It might seem like an unlikely connection but let me explain.

Kate and I were in the UK recently and decided to book a tour of the Royal Albert Hall. Like most of us in 2016 my first stop was the website, but that is where things got wobbly. No matter what I tried it would not let me book the tickets. There was clearly some fundamental bug preventing this. Certainly it was the intention that you could book tickets online but it just did not work and in fact was quite confusing.

We did go on the tour by going to the booking office in person and buying the tickets there. But we almost didn’t because it was “too hard”. We mentioned the website issue and the person behind the counter said something like “Oh yeah, the website’s a shocker, sorry about that. You’d think it wouldn’t be that hard hey.”

So what’s my point?

It’s this: You must make it easy for your clients to do business with you.

Or they won’t.

This extends across all elements of your business. If your clients are SME’s you can be pretty sure that the owners are time poor and really do appreciate you making it easy for them. Some of the areas this extends to might include:

  • Providing information to you
    Do you very clearly spell out by way of a checklist what you expect your client to provide for year-end tax returns, monthly accounts or whatever else you are doing for them? Do you provide an easy to use portal for them to upload information?
  • Pricing of services
    The easiest for the client is a fixed price for an agreed scope. They don’t want a plus, plus approach that ends in a nasty surprise. It is why in my business, even when I am travelling to client offices, I have a fixed all-inclusive price that includes any travel and accommodation costs I may incur. I fix the price and carry any risk so it is easy for the client. (And it is much appreciated.)
  • Paying your bills
    Does the client receive the invoice electronically with a link to click on for simple payment? Or some other user friendly approach? I still sometimes see invoices where it takes quite some time to figure out how it is to be paid. Crazy!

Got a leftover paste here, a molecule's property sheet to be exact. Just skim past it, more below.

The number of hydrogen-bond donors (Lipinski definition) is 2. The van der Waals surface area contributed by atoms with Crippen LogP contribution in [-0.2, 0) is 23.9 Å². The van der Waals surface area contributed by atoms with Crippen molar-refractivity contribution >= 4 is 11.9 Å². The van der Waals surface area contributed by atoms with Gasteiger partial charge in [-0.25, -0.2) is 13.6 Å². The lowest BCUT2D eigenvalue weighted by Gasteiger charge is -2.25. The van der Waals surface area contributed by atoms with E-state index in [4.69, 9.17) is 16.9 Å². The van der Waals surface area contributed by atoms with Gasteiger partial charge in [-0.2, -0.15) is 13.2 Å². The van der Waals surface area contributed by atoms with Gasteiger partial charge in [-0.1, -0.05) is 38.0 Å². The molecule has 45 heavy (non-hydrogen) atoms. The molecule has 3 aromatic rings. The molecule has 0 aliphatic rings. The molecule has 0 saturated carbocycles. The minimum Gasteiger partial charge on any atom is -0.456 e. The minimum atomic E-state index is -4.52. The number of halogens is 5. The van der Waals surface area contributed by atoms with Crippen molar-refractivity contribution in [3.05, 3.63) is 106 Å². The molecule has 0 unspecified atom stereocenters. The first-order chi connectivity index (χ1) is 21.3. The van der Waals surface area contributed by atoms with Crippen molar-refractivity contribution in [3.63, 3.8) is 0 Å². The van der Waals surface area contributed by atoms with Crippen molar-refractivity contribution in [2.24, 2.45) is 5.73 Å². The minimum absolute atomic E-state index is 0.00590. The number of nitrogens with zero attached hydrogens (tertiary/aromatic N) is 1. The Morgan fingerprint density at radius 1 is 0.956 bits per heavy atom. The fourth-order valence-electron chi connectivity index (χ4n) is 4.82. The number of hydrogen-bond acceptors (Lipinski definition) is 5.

• Tax and other advice letters
    Is your advice written in plain English and well-structured to support comprehension by your client? In my experience this takes great skill to achieve but it can be done. It is not about being easy for you, it is about being easy for the client.
  • Getting support
    This is a biggie – think Telecommunications, software and big businesses. How hard is it to have a sensible conversation with a real person to get your issue resolved? Often incredibly hard. Don’t let this happen to your clients. Spell out to each how he or she can communicate with you and train your team accordingly to manage communications. The reality is that the more your clients speak with you the more likely they are to give you more work. (More on telephone communication another day.)

I’m sure you can think of many more examples and when you do please make sure in each case you have made it easy for your client. Or indeed your potential clients.

For your prospects it must look like you are easy to do business with and for clients it must be the day to day reality.

If it is not easy to do business with you then, in a world where there are plenty of alternatives, people quite simply won’t do business with you.  

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